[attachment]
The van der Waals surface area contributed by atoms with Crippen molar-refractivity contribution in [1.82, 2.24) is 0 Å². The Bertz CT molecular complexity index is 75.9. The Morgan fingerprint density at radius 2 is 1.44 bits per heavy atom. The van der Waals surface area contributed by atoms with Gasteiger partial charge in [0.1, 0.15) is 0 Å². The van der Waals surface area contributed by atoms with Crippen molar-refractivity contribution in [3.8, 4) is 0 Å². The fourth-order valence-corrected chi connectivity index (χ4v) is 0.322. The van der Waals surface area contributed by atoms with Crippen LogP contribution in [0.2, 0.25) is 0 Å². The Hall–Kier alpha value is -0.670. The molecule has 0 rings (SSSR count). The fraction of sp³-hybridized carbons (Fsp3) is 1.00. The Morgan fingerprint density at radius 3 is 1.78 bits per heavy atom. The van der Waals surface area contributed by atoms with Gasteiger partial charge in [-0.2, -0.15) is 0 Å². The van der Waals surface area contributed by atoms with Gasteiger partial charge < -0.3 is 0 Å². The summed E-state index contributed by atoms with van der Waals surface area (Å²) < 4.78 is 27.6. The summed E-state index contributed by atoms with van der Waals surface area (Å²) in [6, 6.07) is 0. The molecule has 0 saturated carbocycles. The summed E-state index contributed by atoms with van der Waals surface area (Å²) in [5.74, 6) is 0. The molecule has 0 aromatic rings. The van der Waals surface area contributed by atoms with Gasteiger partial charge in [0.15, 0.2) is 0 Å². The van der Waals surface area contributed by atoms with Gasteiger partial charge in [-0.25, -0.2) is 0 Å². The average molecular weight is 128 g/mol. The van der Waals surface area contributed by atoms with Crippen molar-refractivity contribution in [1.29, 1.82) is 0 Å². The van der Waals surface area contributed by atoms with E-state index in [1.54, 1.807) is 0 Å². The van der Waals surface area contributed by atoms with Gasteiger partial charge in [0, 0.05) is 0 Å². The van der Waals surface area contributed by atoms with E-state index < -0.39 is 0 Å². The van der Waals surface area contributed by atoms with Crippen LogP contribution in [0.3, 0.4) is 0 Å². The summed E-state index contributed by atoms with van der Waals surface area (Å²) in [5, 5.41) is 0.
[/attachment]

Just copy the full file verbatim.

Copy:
The van der Waals surface area contributed by atoms with Crippen molar-refractivity contribution in [1.82, 2.24) is 0 Å². The Bertz CT molecular complexity index is 75.9. The Morgan fingerprint density at radius 2 is 1.44 bits per heavy atom. The van der Waals surface area contributed by atoms with Gasteiger partial charge in [0.1, 0.15) is 0 Å². The van der Waals surface area contributed by atoms with Crippen molar-refractivity contribution in [3.8, 4) is 0 Å². The fourth-order valence-corrected chi connectivity index (χ4v) is 0.322. The van der Waals surface area contributed by atoms with Crippen LogP contribution in [0.2, 0.25) is 0 Å². The Hall–Kier alpha value is -0.670. The molecule has 0 rings (SSSR count). The fraction of sp³-hybridized carbons (Fsp3) is 1.00. The Morgan fingerprint density at radius 3 is 1.78 bits per heavy atom. The van der Waals surface area contributed by atoms with Gasteiger partial charge in [-0.2, -0.15) is 0 Å². The van der Waals surface area contributed by atoms with Gasteiger partial charge < -0.3 is 0 Å². The summed E-state index contributed by atoms with van der Waals surface area (Å²) < 4.78 is 27.6. The summed E-state index contributed by atoms with van der Waals surface area (Å²) in [6, 6.07) is 0. The molecule has 0 saturated carbocycles. The summed E-state index contributed by atoms with van der Waals surface area (Å²) in [5.74, 6) is 0. The molecule has 0 aromatic rings. The van der Waals surface area contributed by atoms with Gasteiger partial charge in [0.15, 0.2) is 0 Å². The van der Waals surface area contributed by atoms with Gasteiger partial charge in [-0.25, -0.2) is 0 Å². The average molecular weight is 128 g/mol. The van der Waals surface area contributed by atoms with Crippen molar-refractivity contribution in [1.29, 1.82) is 0 Å². The van der Waals surface area contributed by atoms with E-state index in [1.54, 1.807) is 0 Å². The van der Waals surface area contributed by atoms with Gasteiger partial charge in [0, 0.05) is 0 Å². The van der Waals surface area contributed by atoms with E-state index < -0.39 is 0 Å². The van der Waals surface area contributed by atoms with Crippen LogP contribution in [0.3, 0.4) is 0 Å². The summed E-state index contributed by atoms with van der Waals surface area (Å²) in [5, 5.41) is 0.